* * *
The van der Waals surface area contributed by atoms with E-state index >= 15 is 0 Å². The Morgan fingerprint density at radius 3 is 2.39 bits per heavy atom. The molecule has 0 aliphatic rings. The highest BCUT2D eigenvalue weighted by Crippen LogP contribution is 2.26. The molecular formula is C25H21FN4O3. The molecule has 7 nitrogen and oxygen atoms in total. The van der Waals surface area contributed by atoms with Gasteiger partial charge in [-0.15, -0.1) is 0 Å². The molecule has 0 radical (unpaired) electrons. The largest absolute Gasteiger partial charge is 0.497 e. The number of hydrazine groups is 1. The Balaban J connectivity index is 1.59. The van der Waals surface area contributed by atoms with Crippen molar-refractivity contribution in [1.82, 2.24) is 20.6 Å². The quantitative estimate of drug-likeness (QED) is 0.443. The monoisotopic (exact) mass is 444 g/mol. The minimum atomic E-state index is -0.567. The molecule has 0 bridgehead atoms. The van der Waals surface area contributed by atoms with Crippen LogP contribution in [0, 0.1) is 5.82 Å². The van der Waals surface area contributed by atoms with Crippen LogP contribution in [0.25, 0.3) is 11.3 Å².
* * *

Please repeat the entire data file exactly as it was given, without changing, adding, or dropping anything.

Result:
The van der Waals surface area contributed by atoms with E-state index >= 15 is 0 Å². The Morgan fingerprint density at radius 3 is 2.39 bits per heavy atom. The molecule has 0 aliphatic rings. The highest BCUT2D eigenvalue weighted by Crippen LogP contribution is 2.26. The molecular formula is C25H21FN4O3. The molecule has 7 nitrogen and oxygen atoms in total. The van der Waals surface area contributed by atoms with Gasteiger partial charge in [-0.15, -0.1) is 0 Å². The molecule has 0 radical (unpaired) electrons. The largest absolute Gasteiger partial charge is 0.497 e. The number of hydrazine groups is 1. The Balaban J connectivity index is 1.59. The van der Waals surface area contributed by atoms with Crippen molar-refractivity contribution in [1.82, 2.24) is 20.6 Å². The quantitative estimate of drug-likeness (QED) is 0.443. The monoisotopic (exact) mass is 444 g/mol. The minimum atomic E-state index is -0.567. The molecule has 0 bridgehead atoms. The van der Waals surface area contributed by atoms with Crippen LogP contribution in [0, 0.1) is 5.82 Å². The van der Waals surface area contributed by atoms with Crippen LogP contribution in [0.25, 0.3) is 11.3 Å².